Twitch chat is flooded with the PogChamp emote — a small, emoji-like image that’s part of a language formed on the Amazon-owned streaming platform.
They’re a way to express words without using words, a way to clearly and concisely communicate in the fast-paced visual chaos of the platform’s chat functionality. Emotes are designed to be easily recognizable, something for your eyes to quickly grab onto as the stream of text rolls by.
There are plenty of different emotes on Twitch, some globally available — emotes like PogChamp, LUL, and Kappa. A global emote is one that’s available to everyone on Twitch, regardless of what channels you subscribe to. They’re often the emotes that are most easily recognizable, like PogChamp’s use to express excitement or Kappa’s use for sarcasm.
Other emotes are stream-specific, an unlockable perk for those who subscribe to a channel. A channel’s custom emotes are often variations of global emotes; former Overwatch streamer-turned-variety act MoonMoon has his own version of PogChamp — a line art drawing of his face in a distinctly Kappa style — specifically for his subscribers.
And he’s not alone. Custom emotes are a way to spread community around Twitch, to make people feel as though they’re in on the joke. They make people feel connected, and that’s one of the reasons they’re at the center of an entire economy that lives on the peripheral of Twitch’s business.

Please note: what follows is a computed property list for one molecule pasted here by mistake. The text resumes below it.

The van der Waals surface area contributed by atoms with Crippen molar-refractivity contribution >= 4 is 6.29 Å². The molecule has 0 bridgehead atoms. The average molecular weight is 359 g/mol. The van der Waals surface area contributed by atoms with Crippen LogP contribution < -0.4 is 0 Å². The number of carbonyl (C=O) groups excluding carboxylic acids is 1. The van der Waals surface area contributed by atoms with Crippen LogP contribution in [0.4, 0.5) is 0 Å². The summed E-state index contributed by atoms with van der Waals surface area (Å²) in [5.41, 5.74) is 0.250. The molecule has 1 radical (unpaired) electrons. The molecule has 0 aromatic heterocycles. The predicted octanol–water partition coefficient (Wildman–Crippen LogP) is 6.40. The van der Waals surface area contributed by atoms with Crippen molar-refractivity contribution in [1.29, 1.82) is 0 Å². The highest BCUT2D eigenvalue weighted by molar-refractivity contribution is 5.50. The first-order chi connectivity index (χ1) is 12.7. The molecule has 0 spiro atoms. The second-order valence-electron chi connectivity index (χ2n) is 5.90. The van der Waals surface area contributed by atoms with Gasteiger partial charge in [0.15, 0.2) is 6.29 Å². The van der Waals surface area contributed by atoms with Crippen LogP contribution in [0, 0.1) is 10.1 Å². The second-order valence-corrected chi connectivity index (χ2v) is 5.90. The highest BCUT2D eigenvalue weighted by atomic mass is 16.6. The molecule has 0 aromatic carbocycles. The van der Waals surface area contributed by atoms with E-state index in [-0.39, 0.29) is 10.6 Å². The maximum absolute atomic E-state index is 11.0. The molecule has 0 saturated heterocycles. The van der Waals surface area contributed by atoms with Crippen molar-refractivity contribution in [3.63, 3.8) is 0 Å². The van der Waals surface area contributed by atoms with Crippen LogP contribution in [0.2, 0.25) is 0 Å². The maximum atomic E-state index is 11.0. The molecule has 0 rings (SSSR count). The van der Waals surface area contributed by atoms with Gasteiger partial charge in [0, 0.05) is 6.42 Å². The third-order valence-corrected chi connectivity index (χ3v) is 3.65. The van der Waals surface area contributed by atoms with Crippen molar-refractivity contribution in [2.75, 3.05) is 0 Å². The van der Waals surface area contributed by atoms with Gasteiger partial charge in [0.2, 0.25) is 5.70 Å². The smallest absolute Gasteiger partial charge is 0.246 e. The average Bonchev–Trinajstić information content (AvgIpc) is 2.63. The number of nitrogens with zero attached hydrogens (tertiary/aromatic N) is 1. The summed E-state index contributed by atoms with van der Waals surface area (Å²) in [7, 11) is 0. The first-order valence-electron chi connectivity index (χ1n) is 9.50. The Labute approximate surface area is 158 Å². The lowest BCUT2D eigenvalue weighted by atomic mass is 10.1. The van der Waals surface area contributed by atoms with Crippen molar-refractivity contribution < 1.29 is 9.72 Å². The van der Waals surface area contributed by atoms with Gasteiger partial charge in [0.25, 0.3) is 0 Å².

Why there’s a demand for custom art on Twitch
Emotes were once only available to streamers who were part of Twitch’s Partner program. In the past, this was the tier of streamers who could make money from their streams — but that’s changed.
A second tier for Twitch streamers was added in April 2017 as a way for non-partnered streamers to make money on the platform. These affiliate streamers have access to some privileges previously only available to Partners — namely, a subscription button that can unlock emote slots. Affiliates can unlock up to seven emotes depending on their subscribers, while partners can unlock over 50. This created a much larger demand for new emotes.
“Many partners and affiliates create their own emotes, while some outsource the creation, indeed offering opportunities for artists who wish to create for Twitch,” a Twitch spokesperson told Polygon. “As the number of partners and affiliates on Twitch grow, opportunities for emote artists are also expected to grow.”
Ailsa, an artist who goes by Poofy on Twitter and has created art for MoonMoon and others, told Polygon that thousands of artists have benefited from the addition of emote slots for affiliate streamers.
Twitch said there were more than 22,000 affiliate streams in April 2018, after reporting that there were around 27,000 streamers in the Partner program a few months earlier. That number suggests hundreds of thousands of emotes that may be created for the platform, on top of the other kinds of art that fill the space, including things like on-stream overlays, panels, and icons.
“Twitch art has almost become its own genre,” Sylwia, a 19-year-old full-time Twitch artist who goes by Tfa_96 online, told Polygon. “It’s got its own economy. [...] It created business opportunities everywhere. There were more incentives for people to subscribe to smaller creators because they would get something in return, which is emotes. And then there was more incentive for people to look for quality emote artists.”